Interactions

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Protimenow

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I've referred to some published drug interactions in other forums.

Here's a link to a published paper that has good material on plant based items that do, may, and probably don't interact with warfarin. The text is interesting, and there's also a chart that summarizes the information. (I avoid grapefruit, am very cautious with cranberry (if I ever have it), and stay away from fermented soy and soy milk.

 

tom in MO

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First thing listed on the table is cranberry listed as severity:major. I looked into this a few years ago since I like cranberries. I found out that it was not well founded. The warning for cranberries appears to trace back to a few instances of intense cranberry juice drinking and speculation. I have a glass of cranberry juice about 2 times a week with no problems and also eat cranberry based products.

Cannabis is also listed as severity:major. There's a lot of people on warfarin that smoke and eat pot.

I wouldn't put much faith in that reference
 

Warrick

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I don’t think the legitimacy of the reference should be in question, rather different things effect people differently, look at grapefruit, Ive read here people eating it with no issue and others their INR goes sky high, same goes with alcohol.
 

marvsehn

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First thing listed on the table is cranberry listed as severity:major. I looked into this a few years ago since I like cranberries. I found out that it was not well founded. The warning for cranberries appears to trace back to a few instances of intense cranberry juice drinking and speculation. I have a glass of cranberry juice about 2 times a week with no problems and also eat cranberry based products.

Cannabis is also listed as severity:major. There's a lot of people on warfarin that smoke and eat pot.

I wouldn't put much faith in that reference
Been there 50 years ago, but I wouldnt say there are a lot or people on warfarin using dope. Sorry. I personally dont know of any.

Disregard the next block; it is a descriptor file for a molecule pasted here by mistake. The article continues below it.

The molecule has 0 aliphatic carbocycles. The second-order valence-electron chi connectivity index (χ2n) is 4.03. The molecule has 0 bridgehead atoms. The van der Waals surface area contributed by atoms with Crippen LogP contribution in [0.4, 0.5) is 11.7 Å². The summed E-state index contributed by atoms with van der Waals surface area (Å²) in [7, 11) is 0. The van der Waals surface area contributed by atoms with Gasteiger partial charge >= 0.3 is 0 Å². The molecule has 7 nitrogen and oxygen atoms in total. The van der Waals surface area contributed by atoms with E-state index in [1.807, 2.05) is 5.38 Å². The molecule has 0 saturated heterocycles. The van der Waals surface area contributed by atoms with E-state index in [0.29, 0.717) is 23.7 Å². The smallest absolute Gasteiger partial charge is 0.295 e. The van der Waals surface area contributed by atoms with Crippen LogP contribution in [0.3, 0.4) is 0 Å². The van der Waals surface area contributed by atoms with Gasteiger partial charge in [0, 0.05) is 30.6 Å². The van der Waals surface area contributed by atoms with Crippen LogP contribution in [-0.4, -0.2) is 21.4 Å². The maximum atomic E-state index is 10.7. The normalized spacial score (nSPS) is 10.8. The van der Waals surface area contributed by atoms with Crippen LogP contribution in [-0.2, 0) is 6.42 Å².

tom in MO

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Been there 50 years ago, but I wouldnt say there are a lot or people on warfarin using dope. Sorry. I personally dont know of any.
There's been people here who have reported that they use pot. A search on the word marijuana gives 5 pages.

With medical and recreational use of it being legal in many states plus Canada, and it being recommended for many common comorbidities, I am sure that people on warfarin successfully use pot w/o any problems. If there was an interaction, our cardiologists would be warning us.
 
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tom in MO

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I don’t think the legitimacy of the reference should be in question, rather different things effect people differently, look at grapefruit, Ive read here people eating it with no issue and others their INR goes sky high, same goes with alcohol.
I definitely think the legitimacy of the reference should be questioned. There is a lot of misinformation out there about warfarin. This reference doesn't pass a simple check of personal experience and an internet search of other information sources. A quick check on the publisher shows their revenue stream comes not from subscriptions (there can't be any since they are open source) but from charging the authors. That's not conducive to good peer review and accurate information.

Alcohol does not affect your INR unless you drink so much you puke out your warfarin. I was told by doctors and pharmacist that the reason why they used to tell people to stay off the booze if on warfarin is because they may fall down and hurt themselves.
 
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Protimenow

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Tom: The fact that you regularly drink cranberry juice doesn't disprove the idea that there are interactions. Because you regularly drink it, you're probably already using the dose of warfarin that adjusts for any interaction.

I wonder if an occasional drinker (or binger) on the stuff would have a similar experience.